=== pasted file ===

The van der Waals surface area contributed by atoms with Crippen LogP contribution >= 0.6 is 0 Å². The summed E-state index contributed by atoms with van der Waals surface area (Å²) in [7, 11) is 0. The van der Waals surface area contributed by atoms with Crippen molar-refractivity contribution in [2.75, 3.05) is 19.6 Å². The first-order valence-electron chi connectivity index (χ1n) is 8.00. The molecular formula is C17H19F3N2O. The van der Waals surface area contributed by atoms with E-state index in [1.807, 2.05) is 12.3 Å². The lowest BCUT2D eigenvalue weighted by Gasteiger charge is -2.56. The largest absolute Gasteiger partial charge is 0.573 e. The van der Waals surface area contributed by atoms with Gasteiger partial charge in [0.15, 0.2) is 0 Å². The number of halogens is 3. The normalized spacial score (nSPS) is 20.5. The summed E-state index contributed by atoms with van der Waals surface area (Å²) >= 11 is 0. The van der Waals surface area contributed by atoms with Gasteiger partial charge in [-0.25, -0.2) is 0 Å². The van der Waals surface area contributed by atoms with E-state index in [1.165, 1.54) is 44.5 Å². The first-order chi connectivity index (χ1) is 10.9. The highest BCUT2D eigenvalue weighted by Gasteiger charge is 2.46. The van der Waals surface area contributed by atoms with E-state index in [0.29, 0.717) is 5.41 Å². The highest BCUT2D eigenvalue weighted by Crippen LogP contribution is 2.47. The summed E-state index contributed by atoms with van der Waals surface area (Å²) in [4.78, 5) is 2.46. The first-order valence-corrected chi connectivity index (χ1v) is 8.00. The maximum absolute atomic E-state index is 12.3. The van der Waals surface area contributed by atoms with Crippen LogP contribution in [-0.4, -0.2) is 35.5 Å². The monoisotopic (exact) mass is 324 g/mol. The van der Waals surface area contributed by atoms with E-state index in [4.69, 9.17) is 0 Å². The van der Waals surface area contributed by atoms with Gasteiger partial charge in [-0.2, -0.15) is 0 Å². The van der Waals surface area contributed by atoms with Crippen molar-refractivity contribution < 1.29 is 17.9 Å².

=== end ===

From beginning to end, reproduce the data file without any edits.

The van der Waals surface area contributed by atoms with Crippen LogP contribution >= 0.6 is 0 Å². The summed E-state index contributed by atoms with van der Waals surface area (Å²) in [7, 11) is 0. The van der Waals surface area contributed by atoms with Crippen molar-refractivity contribution in [2.75, 3.05) is 19.6 Å². The first-order valence-electron chi connectivity index (χ1n) is 8.00. The molecular formula is C17H19F3N2O. The van der Waals surface area contributed by atoms with E-state index in [1.807, 2.05) is 12.3 Å². The lowest BCUT2D eigenvalue weighted by Gasteiger charge is -2.56. The largest absolute Gasteiger partial charge is 0.573 e. The van der Waals surface area contributed by atoms with Gasteiger partial charge in [0.15, 0.2) is 0 Å². The number of halogens is 3. The normalized spacial score (nSPS) is 20.5. The summed E-state index contributed by atoms with van der Waals surface area (Å²) >= 11 is 0. The van der Waals surface area contributed by atoms with Gasteiger partial charge in [-0.25, -0.2) is 0 Å². The van der Waals surface area contributed by atoms with E-state index in [1.165, 1.54) is 44.5 Å². The first-order chi connectivity index (χ1) is 10.9. The highest BCUT2D eigenvalue weighted by Gasteiger charge is 2.46. The van der Waals surface area contributed by atoms with E-state index in [0.29, 0.717) is 5.41 Å². The highest BCUT2D eigenvalue weighted by Crippen LogP contribution is 2.47. The summed E-state index contributed by atoms with van der Waals surface area (Å²) in [4.78, 5) is 2.46. The first-order valence-corrected chi connectivity index (χ1v) is 8.00. The maximum absolute atomic E-state index is 12.3. The van der Waals surface area contributed by atoms with Crippen LogP contribution in [-0.4, -0.2) is 35.5 Å². The monoisotopic (exact) mass is 324 g/mol. The van der Waals surface area contributed by atoms with E-state index in [4.69, 9.17) is 0 Å². The van der Waals surface area contributed by atoms with Gasteiger partial charge in [-0.2, -0.15) is 0 Å². The van der Waals surface area contributed by atoms with Crippen molar-refractivity contribution < 1.29 is 17.9 Å².